When you want to see a little Japanese lady signal to you in semaphore while the band around her goes absolutely crazy, then garage grunge power group Deerhoof is the band for you! I saw them at La Tulipe last Friday during PopMontreal with a few friends.
One of my friends Anna, who showed up to get some Deerhoof “merch” ( – but unfortunately there was none being sold at the POP stand), had decorated her fingernails quite impressively in Deerhoof-style, covering most of their albums and characters – even (my personal favorite,) the bloody fruit man from the Milkman album cover. I was so impressed by the tiny crafting ability and her ability to work in such small spaces.
But aside from the nails that I just could stop looking at, I was really taken aback by Deerhoof’s performance once they got on stage, not because I was shocked or surprised – like I didn’t know that they were an amazing band – but I realized now more than ever that the band is made up of escaped lunatics! They are a most talented group of young musicians, but they are so atypical, anti-music, they recreate their own order out of chaos, all the while harboring their own version of timing and meter.
Listening to Deerhoof’s insane anachronistic drum beats, you can’t but want to move around but this being a Montreal audience, I chose to stand there motionless with my arms folded. Deefhoof knows how to rock out while being out of time, purposely playing with meter -regardless of the tangent, the drummer; insane as he is, is able to keep the disarray together. And the at some point during a Deerhoof concert, emerges a beautifully written and fully composed song, executed perfectly.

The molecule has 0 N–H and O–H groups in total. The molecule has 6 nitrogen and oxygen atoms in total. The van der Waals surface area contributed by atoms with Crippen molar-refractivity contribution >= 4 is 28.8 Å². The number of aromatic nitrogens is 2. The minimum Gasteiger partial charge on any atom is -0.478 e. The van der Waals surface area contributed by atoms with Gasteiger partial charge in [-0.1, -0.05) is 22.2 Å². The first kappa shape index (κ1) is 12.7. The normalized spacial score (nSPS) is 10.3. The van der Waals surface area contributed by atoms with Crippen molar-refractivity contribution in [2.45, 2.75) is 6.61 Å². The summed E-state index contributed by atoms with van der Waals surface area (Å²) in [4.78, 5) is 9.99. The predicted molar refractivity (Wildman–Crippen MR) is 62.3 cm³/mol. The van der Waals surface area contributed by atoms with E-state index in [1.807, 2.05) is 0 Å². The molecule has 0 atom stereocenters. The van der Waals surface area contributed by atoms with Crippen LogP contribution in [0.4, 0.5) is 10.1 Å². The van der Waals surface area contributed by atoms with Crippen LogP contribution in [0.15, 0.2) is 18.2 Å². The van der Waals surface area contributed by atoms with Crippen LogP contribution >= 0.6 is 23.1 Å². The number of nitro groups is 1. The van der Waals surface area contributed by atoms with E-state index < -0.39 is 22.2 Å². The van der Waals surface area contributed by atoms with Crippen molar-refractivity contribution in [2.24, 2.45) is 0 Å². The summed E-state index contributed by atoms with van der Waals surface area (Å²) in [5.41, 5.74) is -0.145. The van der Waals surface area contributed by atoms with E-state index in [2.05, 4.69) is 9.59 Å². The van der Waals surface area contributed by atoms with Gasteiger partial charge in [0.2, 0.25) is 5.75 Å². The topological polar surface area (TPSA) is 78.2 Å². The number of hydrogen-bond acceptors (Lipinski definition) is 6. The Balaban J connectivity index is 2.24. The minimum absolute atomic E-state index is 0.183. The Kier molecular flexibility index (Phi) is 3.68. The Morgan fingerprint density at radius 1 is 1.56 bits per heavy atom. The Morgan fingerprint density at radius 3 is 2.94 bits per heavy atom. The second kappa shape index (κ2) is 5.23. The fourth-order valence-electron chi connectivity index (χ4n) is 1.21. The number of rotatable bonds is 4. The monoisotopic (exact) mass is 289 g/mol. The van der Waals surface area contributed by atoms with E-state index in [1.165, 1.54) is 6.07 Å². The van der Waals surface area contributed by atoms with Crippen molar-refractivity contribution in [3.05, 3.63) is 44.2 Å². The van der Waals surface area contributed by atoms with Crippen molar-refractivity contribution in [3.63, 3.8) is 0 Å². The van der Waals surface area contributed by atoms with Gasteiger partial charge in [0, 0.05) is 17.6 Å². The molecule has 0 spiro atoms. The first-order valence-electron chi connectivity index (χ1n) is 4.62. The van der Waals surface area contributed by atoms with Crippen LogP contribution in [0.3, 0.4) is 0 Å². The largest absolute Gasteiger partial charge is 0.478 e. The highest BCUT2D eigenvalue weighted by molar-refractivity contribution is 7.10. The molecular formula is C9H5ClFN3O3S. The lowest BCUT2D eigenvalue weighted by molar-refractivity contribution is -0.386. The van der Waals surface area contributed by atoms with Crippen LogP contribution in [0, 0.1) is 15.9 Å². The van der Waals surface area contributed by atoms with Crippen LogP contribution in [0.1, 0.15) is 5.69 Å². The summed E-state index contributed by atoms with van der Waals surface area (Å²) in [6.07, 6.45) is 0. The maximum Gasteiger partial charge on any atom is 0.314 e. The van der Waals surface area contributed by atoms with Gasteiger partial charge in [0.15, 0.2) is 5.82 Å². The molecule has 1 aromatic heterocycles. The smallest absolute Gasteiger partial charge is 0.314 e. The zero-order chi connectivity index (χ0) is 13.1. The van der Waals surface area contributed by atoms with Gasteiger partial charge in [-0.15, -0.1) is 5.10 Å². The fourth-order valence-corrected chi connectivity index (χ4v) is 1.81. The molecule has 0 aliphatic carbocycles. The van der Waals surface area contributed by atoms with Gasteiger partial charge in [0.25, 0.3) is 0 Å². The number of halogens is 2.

The live show really shows why Deerhoof is so special. They are able to bring the disarray they create back to a sensual place , where Satomi Matsuzaki’s voice can shine and bring tremendous beauty to the music when the dust of cacophony settles we are left with a beautiful sunrise, to use the metaphor. Her voice brings order where there once was only chaos (I always wanted to say that!). And this flux between the chaos of the drums and the order of the singing is what makes Deerhoof such a pleasure to experience.
Aside from the luscious Japanees girl, bopping to non-sequential time and the semi-sex appeal of escape psyche-ward patients, the band has such tremendous talent, that it’s hard to look away when they take the stage.
Schopenhauer once described music as like a kind of secret language of the universe attempting to convey truth – or something like that – and if one were to hear the real meaning of truth, in words, it would be as nonsensical as speaking in tongues. This is how I feel when listening to Deerhoof, and this comment might also explain why I didn’t understand a single word of banter from the drummer the entire show. He was speaking French, or at least attempting to between songs, but it was nonsensical.
According to Greg Saunier this was the second time they played at La Tulipe , but the first time in Montreal? I don’t know what that means? Where they here only in spirit before in Montreal? Or were they on drugs?
During the night they played were mostly new material, although they did play some of their old repertoire from Apple O’, Milk Man, Green Cosmos, and The Runners Four. Both the guitarists were playing 12-string guitars, for some apparently “cool” reason. My highlight was when they played the time travel opus “Wrong Time Capsule” and “Panda Panda Panda.” With the 12 strings, that was just magical! The new guitarist, who just recently joined to make Deerhoof once again a four piece, really rocked and really added to the intensity of their harder material. I wish I could just pick up a 12 string like that!
If you have a chance check them out: